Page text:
The game became tied in the seventh, starting with Anderson's double. Blake DeWitt followed an out later with an RBI double, and it was 4-3. DeWitt went to third on Bill Hall's error, and Kemp's sac-fly RBI tied the game at 4-4.

Hong-Chih Kuo struck out David Ortiz with a couple men on to end the seventh. Kuo then struck out two more in the eighth to keep the game tied.

Anderson again singled to start the ninth off of Jonathan Papelbon. Three straight outs came next, though. Anderson went 3-for-4 in his best game as a Dodger. Maybe being in an American League stadium brought back good memories. He is a career .331 hitter at Fenway.

Ronald Belisario was called on to keep the game tied in the ninth. Hall singled leading off, but the next two hitters were retired. Scutaro then drew a walk to keep the inning alive.

Joe Torre then brought in Jonathan Broxton to get one big out. After getting two easy strikes on Dustin Pedroia, an RBI single to right ended the game.

Despite being handed four errors by some very shaky Sox' defense and stealing three bases, the Dodgers couldn't get the job done late in the game. They didn't get the kind of production up and down the lineup that it takes to beat a good team like the Sox. Manny and Anderson combined to go 5-for-8 with three runs, one homer, two RBIs, and one steal.

The rest of the lineup? 1-for-24. Yikes!

Padilla didn't have a great final line, but showed some good signs of being healthy again. He finished at 5 1/3 innings, five hits, four runs, one walk, and four strikeouts. Obviously, the two home runs hurt him. Still, it was good to see him back and have good movement on his pitches.

As for Broxton, it was pretty disappointing that he couldn't get Pedroia out in such a big spot. Broxton is still one of the best closers in the game no doubt. But, he needs to find a way to get that game into extra innings, especially with a two-strike count.

The Dodgers have a chance to get something out of this series on ESPN's Sunday Night Baseball. It's a good pitching matchup as Hiroki Kuroda takes on Clay Buchholtz. Kuroda's coming off two fantastic starts, and Buchholtz has nine wins and a 2.67 ERA. This should be a good one.

Friday, June 18, 2010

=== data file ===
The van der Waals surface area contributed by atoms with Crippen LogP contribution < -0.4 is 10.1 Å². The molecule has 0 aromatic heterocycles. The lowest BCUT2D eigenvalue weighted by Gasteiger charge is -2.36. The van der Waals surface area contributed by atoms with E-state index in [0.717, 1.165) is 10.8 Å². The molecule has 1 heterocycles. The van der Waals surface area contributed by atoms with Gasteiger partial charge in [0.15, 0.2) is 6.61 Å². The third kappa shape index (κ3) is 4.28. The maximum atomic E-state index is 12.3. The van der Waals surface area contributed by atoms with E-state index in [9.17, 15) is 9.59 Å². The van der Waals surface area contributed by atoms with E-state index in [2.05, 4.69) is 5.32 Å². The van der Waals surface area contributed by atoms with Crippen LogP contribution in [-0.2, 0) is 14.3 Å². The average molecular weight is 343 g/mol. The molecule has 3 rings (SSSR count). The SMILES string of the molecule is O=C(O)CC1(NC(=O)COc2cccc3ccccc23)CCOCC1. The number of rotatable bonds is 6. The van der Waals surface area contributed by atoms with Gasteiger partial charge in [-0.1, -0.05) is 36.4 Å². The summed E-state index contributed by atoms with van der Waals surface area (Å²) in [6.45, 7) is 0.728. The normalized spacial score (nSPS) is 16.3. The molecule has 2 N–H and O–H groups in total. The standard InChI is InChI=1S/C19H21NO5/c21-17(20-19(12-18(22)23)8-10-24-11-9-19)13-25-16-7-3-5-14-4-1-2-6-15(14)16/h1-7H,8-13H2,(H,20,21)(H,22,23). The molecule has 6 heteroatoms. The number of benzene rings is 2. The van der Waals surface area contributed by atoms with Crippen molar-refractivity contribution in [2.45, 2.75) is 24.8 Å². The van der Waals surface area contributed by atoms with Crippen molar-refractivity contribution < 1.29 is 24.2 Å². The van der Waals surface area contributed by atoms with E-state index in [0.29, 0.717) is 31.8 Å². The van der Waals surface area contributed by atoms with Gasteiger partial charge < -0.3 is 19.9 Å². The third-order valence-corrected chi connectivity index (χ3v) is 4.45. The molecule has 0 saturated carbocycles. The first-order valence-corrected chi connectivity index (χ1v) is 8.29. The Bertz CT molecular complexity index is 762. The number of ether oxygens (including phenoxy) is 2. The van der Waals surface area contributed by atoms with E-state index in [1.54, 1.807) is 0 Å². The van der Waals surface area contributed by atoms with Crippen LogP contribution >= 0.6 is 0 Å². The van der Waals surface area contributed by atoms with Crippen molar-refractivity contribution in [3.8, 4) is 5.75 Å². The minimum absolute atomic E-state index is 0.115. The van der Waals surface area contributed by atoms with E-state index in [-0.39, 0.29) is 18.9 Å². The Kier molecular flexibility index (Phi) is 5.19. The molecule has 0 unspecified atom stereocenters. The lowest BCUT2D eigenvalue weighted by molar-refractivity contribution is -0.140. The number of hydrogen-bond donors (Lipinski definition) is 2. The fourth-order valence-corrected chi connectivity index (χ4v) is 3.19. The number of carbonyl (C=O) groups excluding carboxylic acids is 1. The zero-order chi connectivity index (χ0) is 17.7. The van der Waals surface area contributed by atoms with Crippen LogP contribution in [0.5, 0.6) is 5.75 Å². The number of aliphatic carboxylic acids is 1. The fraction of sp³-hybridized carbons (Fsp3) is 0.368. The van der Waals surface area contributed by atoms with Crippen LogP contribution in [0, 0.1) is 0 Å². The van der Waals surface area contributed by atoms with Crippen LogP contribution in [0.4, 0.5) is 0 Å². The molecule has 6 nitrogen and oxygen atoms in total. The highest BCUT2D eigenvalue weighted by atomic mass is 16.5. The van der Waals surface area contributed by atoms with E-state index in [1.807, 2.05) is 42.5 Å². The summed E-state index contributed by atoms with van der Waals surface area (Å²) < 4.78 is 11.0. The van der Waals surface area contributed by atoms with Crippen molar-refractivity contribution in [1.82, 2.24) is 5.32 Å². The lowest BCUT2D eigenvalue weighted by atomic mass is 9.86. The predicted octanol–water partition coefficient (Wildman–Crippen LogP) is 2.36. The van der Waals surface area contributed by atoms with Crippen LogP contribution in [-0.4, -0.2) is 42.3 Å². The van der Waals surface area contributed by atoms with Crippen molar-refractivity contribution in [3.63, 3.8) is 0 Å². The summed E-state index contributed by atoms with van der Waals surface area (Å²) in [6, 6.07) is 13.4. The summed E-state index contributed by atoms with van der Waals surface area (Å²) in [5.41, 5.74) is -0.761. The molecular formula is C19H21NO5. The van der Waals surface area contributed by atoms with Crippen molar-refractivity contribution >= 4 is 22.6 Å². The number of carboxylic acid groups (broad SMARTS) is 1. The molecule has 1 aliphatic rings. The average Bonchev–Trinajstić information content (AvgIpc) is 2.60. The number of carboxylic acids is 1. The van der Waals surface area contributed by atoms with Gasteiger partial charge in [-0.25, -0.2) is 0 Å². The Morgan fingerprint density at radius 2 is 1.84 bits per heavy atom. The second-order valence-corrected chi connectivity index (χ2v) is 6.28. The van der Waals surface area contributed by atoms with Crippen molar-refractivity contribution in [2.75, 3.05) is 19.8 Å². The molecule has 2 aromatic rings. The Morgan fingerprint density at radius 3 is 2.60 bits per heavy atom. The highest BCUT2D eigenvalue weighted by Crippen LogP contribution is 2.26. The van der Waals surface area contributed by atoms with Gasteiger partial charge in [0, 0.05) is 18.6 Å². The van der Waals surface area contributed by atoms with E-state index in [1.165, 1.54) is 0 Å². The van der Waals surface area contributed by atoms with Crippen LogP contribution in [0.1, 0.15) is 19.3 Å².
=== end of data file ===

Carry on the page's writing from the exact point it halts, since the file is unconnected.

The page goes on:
Manny's Fenway return ends with a K

Friday night was all about Manny Ramirez and his return to Boston. Would the fans cheer him? Would they boo him? How would he respond?

Well, the answers went like this: yes, yes, and he struck out to end the game.

The Dodgers battled back from a quick 3-0 hole, but a seven-run fifth was more than enough for the Red Sox to get the first game, 10-6. Manny ended up 1-for-5 with a single and run scored.

Carlos Monasterios was coming off his worst start as a Dodger against the Angels, and that seemed to carry over to start the game. With one out, Dustin Pedroia singled. David Ortiz then took a fat pitch over the plate way out to center, putting the Sox up 2-0. A solo shot by J.D. Drew (I still hate him) on a reviewed call made it 3-0.

Monasterios settled down a bit after that, and the Dodgers fought back in the third against Felix Doubront, who was making his first career start. Ronnie Belliard got the start at second and doubled to lead off. Reed Johnson then grounded to Kevin Youkilis at first, who then flipped to Doubront covering the bag, only for the ball to bounce off his glove and into the dugout, allowing Belliard to score.

Now with one out, Matt Kemp tripled to center to force home another run. An RBI groundout by Russell Martin tied the score at 3-3, and the Dodgers had new life. The Sox left the bases loaded in the bottom of the frame when Jason Varitek flied out to Andre Ethier.

The Dodgers threatened to take the lead in the fifth when Reed Johnson singled and Martin walked with two outs. Ethier struck out to end it, and that would be the start of his rough night.

It would also lead to the Sox pushing seven straight runs across the plate.

It was a pretty ugly fifth, as Monasterios allowed the first three men to reach. With two on, Ramon Troncoso came on. To put it bluntly, Troncoso was absolutely horrific. Five batters came up, and five batters reached base. Darnell McDonald singled home a run, another came in on Kemp's bobble in center, and Adrian Beltre crushed a two-run shot.